The New York Times today has a profile out on the undercovered, libertarian-leaning underdog in the New York mayoral race, Joe Lhota. Headline: "Lhota Seeks to Persuade a Liberal City to Elect a Disciple of Goldwater." Excerpt:
Lhota's conservatism also has a libertarian hue: he supports same-sex marriage, abortion rights and the legalization of marijuana, and he is quick to distance himself from the moral prescriptiveness of the national Republican Party. He has occasionally called himself a libertarian, but he recently disavowed the term, saying too many New Yorkers confuse the label with — in his words — "Tea Party crap." […]
In an interview, Mr. Lhota described himself as a champion of the individual who nevertheless believes that government, in moderation, can play a pragmatic role in bettering society.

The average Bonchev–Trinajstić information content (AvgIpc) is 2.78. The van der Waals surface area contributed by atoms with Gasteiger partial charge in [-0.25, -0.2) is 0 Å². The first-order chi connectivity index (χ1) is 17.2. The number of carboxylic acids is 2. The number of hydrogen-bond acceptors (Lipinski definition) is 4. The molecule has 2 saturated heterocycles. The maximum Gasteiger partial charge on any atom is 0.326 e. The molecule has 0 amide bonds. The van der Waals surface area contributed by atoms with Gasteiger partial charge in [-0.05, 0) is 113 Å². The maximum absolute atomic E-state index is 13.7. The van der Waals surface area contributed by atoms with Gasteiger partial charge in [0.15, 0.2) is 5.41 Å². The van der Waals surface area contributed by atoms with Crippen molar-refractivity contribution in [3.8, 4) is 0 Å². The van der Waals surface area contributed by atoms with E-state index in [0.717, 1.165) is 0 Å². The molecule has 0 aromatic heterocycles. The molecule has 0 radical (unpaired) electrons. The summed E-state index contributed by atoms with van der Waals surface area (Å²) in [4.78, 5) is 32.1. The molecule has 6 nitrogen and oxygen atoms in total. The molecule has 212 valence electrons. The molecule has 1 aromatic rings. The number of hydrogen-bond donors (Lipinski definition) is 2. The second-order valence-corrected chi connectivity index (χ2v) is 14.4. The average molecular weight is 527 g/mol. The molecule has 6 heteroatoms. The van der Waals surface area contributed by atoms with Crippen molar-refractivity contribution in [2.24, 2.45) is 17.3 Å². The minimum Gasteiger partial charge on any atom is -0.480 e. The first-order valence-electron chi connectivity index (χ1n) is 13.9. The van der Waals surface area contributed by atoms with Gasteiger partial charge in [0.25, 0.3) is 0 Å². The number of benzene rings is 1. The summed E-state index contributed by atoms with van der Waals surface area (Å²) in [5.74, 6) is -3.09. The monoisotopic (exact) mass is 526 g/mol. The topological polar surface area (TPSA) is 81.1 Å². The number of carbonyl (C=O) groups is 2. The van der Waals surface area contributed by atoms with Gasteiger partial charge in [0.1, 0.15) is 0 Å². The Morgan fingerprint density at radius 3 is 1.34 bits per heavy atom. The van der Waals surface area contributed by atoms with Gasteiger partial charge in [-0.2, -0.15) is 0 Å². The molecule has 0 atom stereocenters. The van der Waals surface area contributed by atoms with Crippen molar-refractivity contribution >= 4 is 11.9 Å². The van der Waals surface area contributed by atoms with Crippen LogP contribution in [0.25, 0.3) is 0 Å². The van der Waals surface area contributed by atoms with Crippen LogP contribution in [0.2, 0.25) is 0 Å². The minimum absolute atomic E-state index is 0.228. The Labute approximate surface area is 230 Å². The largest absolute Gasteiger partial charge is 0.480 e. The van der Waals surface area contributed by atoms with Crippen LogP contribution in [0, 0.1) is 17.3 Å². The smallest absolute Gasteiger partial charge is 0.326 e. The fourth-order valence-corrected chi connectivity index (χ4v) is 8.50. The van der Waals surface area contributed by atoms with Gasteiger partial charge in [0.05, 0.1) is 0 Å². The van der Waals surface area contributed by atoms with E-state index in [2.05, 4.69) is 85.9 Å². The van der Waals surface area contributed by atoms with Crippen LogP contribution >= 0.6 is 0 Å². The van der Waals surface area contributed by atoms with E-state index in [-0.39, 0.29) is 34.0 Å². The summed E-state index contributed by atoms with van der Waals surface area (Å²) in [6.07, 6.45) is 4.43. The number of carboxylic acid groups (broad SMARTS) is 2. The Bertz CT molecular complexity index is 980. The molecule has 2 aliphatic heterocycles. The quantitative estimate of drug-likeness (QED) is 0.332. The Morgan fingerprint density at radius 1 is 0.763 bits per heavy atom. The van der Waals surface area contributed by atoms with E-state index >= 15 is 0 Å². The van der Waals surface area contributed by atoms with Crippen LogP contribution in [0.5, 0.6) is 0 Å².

"Government should steer, not row," he said, sitting in a cramped campaign office overlooking Grand Central Terminal. "Government is to point you in the right direction, and not to do everything for you."
"I was born a limited-government person," Mr. Lhota added. "I've always had this streak going through me."[…]
He devoured the Federalist Papers in school, but it was Senator Goldwater's 1964 presidential run that had him riveted, taken by the candidate's "Western ruggedness" and contrarian bent. […]
"He was not your typical politician," Mr. Lhota said. "He believed the government has no role whatsoever in making decisions which are purely personal, and I believe that."
Elsewhere in the profile, Lhota, who held senior management positions in both the Giuliani and Bloomberg administrations, talks of being "a virulent anti-Communist," and says that he was wrong to have opposed the restaurant smoking ban two decades ago. "I thought the world was going to come to an end, and then it didn't," he said. "It was the right thing to do."